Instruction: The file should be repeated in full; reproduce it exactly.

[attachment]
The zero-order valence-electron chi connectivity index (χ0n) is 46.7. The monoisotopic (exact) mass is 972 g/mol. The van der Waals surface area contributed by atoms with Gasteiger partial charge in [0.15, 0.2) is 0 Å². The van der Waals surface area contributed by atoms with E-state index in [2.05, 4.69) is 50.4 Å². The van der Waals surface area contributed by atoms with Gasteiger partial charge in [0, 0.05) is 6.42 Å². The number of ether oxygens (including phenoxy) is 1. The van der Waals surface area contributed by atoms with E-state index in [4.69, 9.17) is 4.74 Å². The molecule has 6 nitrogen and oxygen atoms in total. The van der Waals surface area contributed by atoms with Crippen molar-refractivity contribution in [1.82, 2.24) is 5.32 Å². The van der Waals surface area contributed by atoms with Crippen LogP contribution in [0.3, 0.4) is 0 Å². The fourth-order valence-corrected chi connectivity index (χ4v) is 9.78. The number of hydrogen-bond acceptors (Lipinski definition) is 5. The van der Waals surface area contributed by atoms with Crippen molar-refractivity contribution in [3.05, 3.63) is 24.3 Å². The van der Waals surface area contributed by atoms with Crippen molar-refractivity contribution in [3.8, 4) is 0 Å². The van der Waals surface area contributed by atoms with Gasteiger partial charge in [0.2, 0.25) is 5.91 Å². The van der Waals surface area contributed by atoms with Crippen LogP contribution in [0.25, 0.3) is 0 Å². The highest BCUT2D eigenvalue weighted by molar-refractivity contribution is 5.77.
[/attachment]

The zero-order valence-electron chi connectivity index (χ0n) is 46.7. The monoisotopic (exact) mass is 972 g/mol. The van der Waals surface area contributed by atoms with Gasteiger partial charge in [0.15, 0.2) is 0 Å². The van der Waals surface area contributed by atoms with E-state index in [2.05, 4.69) is 50.4 Å². The van der Waals surface area contributed by atoms with Gasteiger partial charge in [0, 0.05) is 6.42 Å². The number of ether oxygens (including phenoxy) is 1. The van der Waals surface area contributed by atoms with E-state index in [4.69, 9.17) is 4.74 Å². The molecule has 6 nitrogen and oxygen atoms in total. The van der Waals surface area contributed by atoms with Crippen molar-refractivity contribution in [1.82, 2.24) is 5.32 Å². The van der Waals surface area contributed by atoms with Crippen LogP contribution in [0.3, 0.4) is 0 Å². The fourth-order valence-corrected chi connectivity index (χ4v) is 9.78. The number of hydrogen-bond acceptors (Lipinski definition) is 5. The van der Waals surface area contributed by atoms with Crippen molar-refractivity contribution in [3.05, 3.63) is 24.3 Å². The van der Waals surface area contributed by atoms with Crippen molar-refractivity contribution in [3.8, 4) is 0 Å². The van der Waals surface area contributed by atoms with Gasteiger partial charge in [0.2, 0.25) is 5.91 Å². The van der Waals surface area contributed by atoms with Crippen LogP contribution in [0.25, 0.3) is 0 Å². The highest BCUT2D eigenvalue weighted by molar-refractivity contribution is 5.77.